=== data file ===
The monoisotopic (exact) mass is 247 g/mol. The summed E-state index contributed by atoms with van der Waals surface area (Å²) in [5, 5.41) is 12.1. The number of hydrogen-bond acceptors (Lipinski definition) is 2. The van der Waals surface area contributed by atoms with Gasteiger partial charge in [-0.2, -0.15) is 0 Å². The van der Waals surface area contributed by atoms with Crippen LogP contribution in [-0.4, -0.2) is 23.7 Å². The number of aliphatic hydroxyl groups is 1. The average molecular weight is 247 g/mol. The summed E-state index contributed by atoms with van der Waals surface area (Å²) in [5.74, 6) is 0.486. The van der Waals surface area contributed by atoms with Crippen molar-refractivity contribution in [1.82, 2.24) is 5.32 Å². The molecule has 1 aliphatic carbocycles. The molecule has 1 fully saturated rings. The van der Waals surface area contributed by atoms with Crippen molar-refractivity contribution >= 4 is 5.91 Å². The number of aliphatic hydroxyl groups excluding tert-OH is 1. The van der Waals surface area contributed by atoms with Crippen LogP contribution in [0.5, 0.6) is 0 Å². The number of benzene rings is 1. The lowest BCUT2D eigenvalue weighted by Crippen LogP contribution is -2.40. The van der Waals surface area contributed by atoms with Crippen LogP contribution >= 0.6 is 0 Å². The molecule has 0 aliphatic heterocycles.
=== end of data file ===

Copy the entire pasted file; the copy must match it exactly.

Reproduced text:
The monoisotopic (exact) mass is 247 g/mol. The summed E-state index contributed by atoms with van der Waals surface area (Å²) in [5, 5.41) is 12.1. The number of hydrogen-bond acceptors (Lipinski definition) is 2. The van der Waals surface area contributed by atoms with Gasteiger partial charge in [-0.2, -0.15) is 0 Å². The van der Waals surface area contributed by atoms with Crippen LogP contribution in [-0.4, -0.2) is 23.7 Å². The number of aliphatic hydroxyl groups is 1. The average molecular weight is 247 g/mol. The summed E-state index contributed by atoms with van der Waals surface area (Å²) in [5.74, 6) is 0.486. The van der Waals surface area contributed by atoms with Crippen molar-refractivity contribution in [1.82, 2.24) is 5.32 Å². The molecule has 1 aliphatic carbocycles. The molecule has 1 fully saturated rings. The van der Waals surface area contributed by atoms with Crippen molar-refractivity contribution >= 4 is 5.91 Å². The number of aliphatic hydroxyl groups excluding tert-OH is 1. The van der Waals surface area contributed by atoms with Crippen LogP contribution in [0.5, 0.6) is 0 Å². The number of benzene rings is 1. The lowest BCUT2D eigenvalue weighted by Crippen LogP contribution is -2.40. The van der Waals surface area contributed by atoms with Crippen LogP contribution >= 0.6 is 0 Å². The molecule has 0 aliphatic heterocycles.